Tension in the Taiwan Strait escalated again after Lee defined relations across the Taiwan Strait as a "special state-to-state relationship" July 1999. In retaliation, Beijing announced indefinite postponement of its top negotiator with Taiwan Wang Daohan's planned visit to Taiwan, originally scheduled for last autumn, and suspended cross-strait dialogue.

Lee stepped down from the chairmanship of the Kuomintang , which marked an end to the KMT's 55-year grip on power in Taiwan.

Taiwan President Lee met with former British prime minister Magret Thatcher

President Lee Teng-hui returned to Taiwan Sunday evening from a trip to Britain.

He left for Britain on June 27 to attend his granddaughter's high school graduation. He was accompanied during the trip by his wife Tseng Wen-hui.

While in Britain, he met with former British prime minister Magret Thatcher, Lee arrived at the Thatcher Foundation at around 10 a.m., and had a cordial meeting with Thatcher. The two discussed current world affairs, a foundation spokesman Mark Worthington said. President Lee Teng-hui received an honorary membership of the Schumpeter Academic Forum in Manchester, and toured the British Museum and some other tourist attractions. At noon, Lee arrived at the Houses of Parliament and was given a guided tour by Tom Cox and Nicholas Winterton, co-chairmen of the parliament's cross-party Anglo-Taiwan Group.Afterwards, several members of the group entertained Lee with a banquet in his honor in a parliamentary clubroom.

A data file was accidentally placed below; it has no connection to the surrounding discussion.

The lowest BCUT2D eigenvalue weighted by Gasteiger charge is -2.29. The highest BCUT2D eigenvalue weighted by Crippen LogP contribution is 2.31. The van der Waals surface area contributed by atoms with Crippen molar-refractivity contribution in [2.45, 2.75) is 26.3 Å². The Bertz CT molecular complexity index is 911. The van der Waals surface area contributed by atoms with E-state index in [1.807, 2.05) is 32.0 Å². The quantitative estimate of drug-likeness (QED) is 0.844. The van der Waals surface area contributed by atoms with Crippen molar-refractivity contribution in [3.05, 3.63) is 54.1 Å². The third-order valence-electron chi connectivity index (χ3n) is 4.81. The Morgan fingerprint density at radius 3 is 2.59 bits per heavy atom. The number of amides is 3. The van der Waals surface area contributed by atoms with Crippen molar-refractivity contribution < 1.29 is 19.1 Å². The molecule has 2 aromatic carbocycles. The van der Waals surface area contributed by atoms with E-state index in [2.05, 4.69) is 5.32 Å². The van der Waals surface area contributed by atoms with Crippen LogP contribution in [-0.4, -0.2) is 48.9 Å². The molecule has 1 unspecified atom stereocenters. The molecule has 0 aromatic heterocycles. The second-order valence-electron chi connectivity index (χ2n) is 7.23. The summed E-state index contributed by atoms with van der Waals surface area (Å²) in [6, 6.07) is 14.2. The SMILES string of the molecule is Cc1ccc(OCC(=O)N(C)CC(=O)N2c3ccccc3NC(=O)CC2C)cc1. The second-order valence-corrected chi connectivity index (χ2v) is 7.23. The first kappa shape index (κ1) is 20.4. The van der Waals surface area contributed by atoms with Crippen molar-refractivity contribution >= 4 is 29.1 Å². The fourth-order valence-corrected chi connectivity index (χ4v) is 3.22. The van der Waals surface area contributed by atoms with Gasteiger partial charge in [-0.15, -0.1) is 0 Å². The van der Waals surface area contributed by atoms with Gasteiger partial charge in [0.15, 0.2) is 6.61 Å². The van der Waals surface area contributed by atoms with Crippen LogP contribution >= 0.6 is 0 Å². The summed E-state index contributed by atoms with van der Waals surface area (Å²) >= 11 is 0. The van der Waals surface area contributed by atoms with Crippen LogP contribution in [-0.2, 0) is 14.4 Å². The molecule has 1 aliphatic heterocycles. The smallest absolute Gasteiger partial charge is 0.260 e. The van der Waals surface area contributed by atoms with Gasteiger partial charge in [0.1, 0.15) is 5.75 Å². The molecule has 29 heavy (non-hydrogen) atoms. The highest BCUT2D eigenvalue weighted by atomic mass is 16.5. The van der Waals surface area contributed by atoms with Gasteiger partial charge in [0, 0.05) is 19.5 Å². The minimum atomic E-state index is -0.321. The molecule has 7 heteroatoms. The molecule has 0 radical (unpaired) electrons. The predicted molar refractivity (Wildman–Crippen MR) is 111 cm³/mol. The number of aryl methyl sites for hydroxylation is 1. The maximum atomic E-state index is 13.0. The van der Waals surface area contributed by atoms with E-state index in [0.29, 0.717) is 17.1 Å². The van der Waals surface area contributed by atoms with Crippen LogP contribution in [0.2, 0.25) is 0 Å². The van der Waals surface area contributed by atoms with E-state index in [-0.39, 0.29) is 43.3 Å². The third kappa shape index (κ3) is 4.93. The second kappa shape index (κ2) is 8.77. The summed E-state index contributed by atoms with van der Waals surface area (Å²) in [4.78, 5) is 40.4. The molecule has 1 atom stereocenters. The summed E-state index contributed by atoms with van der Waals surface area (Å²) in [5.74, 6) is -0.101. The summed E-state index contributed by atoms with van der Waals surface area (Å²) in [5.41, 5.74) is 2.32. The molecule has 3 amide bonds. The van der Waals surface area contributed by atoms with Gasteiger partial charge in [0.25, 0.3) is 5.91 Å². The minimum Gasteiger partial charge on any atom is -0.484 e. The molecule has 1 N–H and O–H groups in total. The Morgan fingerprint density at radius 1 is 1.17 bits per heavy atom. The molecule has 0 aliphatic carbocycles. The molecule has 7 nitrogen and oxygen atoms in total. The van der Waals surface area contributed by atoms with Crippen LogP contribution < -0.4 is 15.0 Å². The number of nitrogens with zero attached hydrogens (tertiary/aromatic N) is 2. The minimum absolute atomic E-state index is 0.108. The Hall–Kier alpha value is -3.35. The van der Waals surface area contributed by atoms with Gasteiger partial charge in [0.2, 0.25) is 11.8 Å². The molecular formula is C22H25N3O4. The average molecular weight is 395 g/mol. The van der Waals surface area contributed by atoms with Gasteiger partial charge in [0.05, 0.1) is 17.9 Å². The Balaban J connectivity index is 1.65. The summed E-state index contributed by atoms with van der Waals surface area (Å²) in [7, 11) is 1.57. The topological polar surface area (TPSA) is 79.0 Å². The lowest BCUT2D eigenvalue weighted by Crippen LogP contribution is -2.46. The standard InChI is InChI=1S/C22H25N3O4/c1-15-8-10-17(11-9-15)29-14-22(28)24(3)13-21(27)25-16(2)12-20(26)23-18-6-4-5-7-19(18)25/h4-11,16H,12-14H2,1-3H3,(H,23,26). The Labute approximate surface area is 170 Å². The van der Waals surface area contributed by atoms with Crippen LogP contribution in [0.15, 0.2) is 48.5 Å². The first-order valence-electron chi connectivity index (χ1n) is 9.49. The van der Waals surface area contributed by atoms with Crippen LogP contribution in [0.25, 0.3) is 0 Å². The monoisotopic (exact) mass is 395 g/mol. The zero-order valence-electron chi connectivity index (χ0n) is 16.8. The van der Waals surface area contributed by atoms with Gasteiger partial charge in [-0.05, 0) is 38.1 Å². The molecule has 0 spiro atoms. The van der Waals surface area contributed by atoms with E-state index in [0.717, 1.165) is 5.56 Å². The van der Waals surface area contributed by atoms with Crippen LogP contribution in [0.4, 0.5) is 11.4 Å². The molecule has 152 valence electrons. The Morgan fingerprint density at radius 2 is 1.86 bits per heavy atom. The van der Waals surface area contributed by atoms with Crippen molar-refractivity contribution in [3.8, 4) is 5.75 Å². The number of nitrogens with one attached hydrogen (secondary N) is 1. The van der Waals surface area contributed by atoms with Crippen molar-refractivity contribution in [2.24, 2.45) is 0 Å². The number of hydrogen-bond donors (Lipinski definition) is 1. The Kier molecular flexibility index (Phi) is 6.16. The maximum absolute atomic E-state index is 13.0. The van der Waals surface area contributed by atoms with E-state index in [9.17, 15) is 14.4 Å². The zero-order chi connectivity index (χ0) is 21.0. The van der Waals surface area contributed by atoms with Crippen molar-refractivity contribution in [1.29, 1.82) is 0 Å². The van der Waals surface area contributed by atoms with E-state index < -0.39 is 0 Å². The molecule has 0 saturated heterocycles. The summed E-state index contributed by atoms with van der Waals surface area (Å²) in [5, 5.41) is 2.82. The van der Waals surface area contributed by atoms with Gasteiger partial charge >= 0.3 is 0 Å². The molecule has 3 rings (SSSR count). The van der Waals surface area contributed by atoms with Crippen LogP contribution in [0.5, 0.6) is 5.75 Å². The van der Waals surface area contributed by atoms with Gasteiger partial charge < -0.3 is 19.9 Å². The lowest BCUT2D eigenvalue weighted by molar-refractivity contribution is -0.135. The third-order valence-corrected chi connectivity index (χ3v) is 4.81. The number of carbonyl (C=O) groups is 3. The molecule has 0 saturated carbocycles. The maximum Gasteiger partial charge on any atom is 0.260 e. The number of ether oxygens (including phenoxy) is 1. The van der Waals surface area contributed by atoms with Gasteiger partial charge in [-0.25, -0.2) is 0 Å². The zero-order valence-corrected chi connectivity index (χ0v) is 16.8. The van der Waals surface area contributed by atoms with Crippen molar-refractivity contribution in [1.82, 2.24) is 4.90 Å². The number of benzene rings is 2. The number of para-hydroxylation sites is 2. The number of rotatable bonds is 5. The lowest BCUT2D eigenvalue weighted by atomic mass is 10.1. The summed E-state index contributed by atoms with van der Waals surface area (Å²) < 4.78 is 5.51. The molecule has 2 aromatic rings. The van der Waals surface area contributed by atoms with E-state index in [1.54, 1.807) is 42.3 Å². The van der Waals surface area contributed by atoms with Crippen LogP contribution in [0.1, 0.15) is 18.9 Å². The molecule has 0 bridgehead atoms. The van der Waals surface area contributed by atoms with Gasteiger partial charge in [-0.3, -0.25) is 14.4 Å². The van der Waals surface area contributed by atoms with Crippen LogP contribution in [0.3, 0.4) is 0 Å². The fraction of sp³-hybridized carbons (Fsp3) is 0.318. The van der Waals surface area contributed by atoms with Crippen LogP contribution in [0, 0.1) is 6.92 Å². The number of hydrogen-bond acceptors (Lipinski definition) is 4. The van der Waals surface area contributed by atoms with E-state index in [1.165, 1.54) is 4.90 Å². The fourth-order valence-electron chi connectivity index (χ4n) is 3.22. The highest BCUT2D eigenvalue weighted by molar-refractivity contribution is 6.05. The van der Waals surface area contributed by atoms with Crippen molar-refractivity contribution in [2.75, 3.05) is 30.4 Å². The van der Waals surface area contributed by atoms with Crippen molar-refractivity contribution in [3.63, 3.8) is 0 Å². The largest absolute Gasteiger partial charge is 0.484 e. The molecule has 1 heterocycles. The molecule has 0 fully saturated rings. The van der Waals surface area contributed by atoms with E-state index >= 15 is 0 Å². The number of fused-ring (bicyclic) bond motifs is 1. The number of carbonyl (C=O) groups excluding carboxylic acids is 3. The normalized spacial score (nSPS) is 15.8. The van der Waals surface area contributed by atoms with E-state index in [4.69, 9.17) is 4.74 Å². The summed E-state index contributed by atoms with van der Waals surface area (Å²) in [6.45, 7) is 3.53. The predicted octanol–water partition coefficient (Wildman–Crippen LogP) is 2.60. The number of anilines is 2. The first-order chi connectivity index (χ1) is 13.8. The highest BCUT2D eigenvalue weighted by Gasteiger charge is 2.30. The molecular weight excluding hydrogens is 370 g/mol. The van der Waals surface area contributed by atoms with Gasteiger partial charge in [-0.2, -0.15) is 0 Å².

Because of communist China's protest, he did not deliver a speech at an annual meeting of the forum. Instead, Lin Bih-jaw, a deputy secretary to the President, read the text of Lee's speech at the meeting.

Lee and his wife were greeted at the airport by Foreign Minister Wu Tzu-dan, and other officials.

One small step for Lee, one big step for Taiwan

It's official now; former President Lee Teng-hui is making his first overseas trip since leaving office and his first trip to a country that does not recognize Taiwan since the controversial 1995 visit to his alma mater, Cornell University.

China's protests have rung out in their accustomed fashion, but this time the pressure tactics seem to have faltered. Amid feverish speculation about Lee's possible future overseas itineraries, Beijing has spared no effort to try to prevent any foreign visits, leading some commentators to describe his situation as "house arrest." Naturally such commentators are crowing now, calling the UK trip a major breakthrough for Taiwan.